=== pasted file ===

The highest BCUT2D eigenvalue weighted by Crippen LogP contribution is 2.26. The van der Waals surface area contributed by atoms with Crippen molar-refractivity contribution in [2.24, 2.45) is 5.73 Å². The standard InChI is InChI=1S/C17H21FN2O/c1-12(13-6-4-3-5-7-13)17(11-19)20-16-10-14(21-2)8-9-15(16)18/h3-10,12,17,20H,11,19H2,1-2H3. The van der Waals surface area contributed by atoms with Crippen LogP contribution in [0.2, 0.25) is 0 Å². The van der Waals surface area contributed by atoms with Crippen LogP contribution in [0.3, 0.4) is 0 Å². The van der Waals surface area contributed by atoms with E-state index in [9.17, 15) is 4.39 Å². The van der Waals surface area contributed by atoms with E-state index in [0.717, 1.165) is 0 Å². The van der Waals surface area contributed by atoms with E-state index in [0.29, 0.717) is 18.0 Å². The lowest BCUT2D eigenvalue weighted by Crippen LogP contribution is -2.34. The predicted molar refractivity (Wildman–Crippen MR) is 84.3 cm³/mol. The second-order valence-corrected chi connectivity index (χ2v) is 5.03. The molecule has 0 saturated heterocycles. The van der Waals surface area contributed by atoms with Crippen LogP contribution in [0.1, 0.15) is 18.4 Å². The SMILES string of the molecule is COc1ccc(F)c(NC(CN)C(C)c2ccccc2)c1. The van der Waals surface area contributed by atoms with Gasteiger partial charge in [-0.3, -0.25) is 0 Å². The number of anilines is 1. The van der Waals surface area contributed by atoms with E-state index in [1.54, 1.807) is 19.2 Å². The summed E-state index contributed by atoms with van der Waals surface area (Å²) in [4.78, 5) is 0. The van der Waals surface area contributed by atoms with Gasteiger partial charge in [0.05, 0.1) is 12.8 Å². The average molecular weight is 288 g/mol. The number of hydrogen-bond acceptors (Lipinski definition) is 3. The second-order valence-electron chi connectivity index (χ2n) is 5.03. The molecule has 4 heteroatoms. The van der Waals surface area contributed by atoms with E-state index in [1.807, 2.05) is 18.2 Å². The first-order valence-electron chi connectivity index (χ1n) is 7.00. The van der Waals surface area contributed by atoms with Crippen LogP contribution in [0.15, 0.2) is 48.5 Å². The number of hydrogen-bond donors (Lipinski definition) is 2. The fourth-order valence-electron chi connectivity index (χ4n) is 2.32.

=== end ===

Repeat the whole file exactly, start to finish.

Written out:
The highest BCUT2D eigenvalue weighted by Crippen LogP contribution is 2.26. The van der Waals surface area contributed by atoms with Crippen molar-refractivity contribution in [2.24, 2.45) is 5.73 Å². The standard InChI is InChI=1S/C17H21FN2O/c1-12(13-6-4-3-5-7-13)17(11-19)20-16-10-14(21-2)8-9-15(16)18/h3-10,12,17,20H,11,19H2,1-2H3. The van der Waals surface area contributed by atoms with Crippen LogP contribution in [0.2, 0.25) is 0 Å². The van der Waals surface area contributed by atoms with Crippen LogP contribution in [0.3, 0.4) is 0 Å². The van der Waals surface area contributed by atoms with E-state index in [9.17, 15) is 4.39 Å². The van der Waals surface area contributed by atoms with E-state index in [0.717, 1.165) is 0 Å². The van der Waals surface area contributed by atoms with E-state index in [0.29, 0.717) is 18.0 Å². The lowest BCUT2D eigenvalue weighted by Crippen LogP contribution is -2.34. The predicted molar refractivity (Wildman–Crippen MR) is 84.3 cm³/mol. The second-order valence-corrected chi connectivity index (χ2v) is 5.03. The molecule has 0 saturated heterocycles. The van der Waals surface area contributed by atoms with Crippen LogP contribution in [0.1, 0.15) is 18.4 Å². The SMILES string of the molecule is COc1ccc(F)c(NC(CN)C(C)c2ccccc2)c1. The van der Waals surface area contributed by atoms with Gasteiger partial charge in [-0.3, -0.25) is 0 Å². The number of anilines is 1. The van der Waals surface area contributed by atoms with E-state index in [1.54, 1.807) is 19.2 Å². The summed E-state index contributed by atoms with van der Waals surface area (Å²) in [4.78, 5) is 0. The van der Waals surface area contributed by atoms with Gasteiger partial charge in [0.05, 0.1) is 12.8 Å². The average molecular weight is 288 g/mol. The number of hydrogen-bond acceptors (Lipinski definition) is 3. The second-order valence-electron chi connectivity index (χ2n) is 5.03. The molecule has 4 heteroatoms. The van der Waals surface area contributed by atoms with E-state index in [1.807, 2.05) is 18.2 Å². The first-order valence-electron chi connectivity index (χ1n) is 7.00. The van der Waals surface area contributed by atoms with Crippen LogP contribution in [0.15, 0.2) is 48.5 Å². The number of hydrogen-bond donors (Lipinski definition) is 2. The fourth-order valence-electron chi connectivity index (χ4n) is 2.32.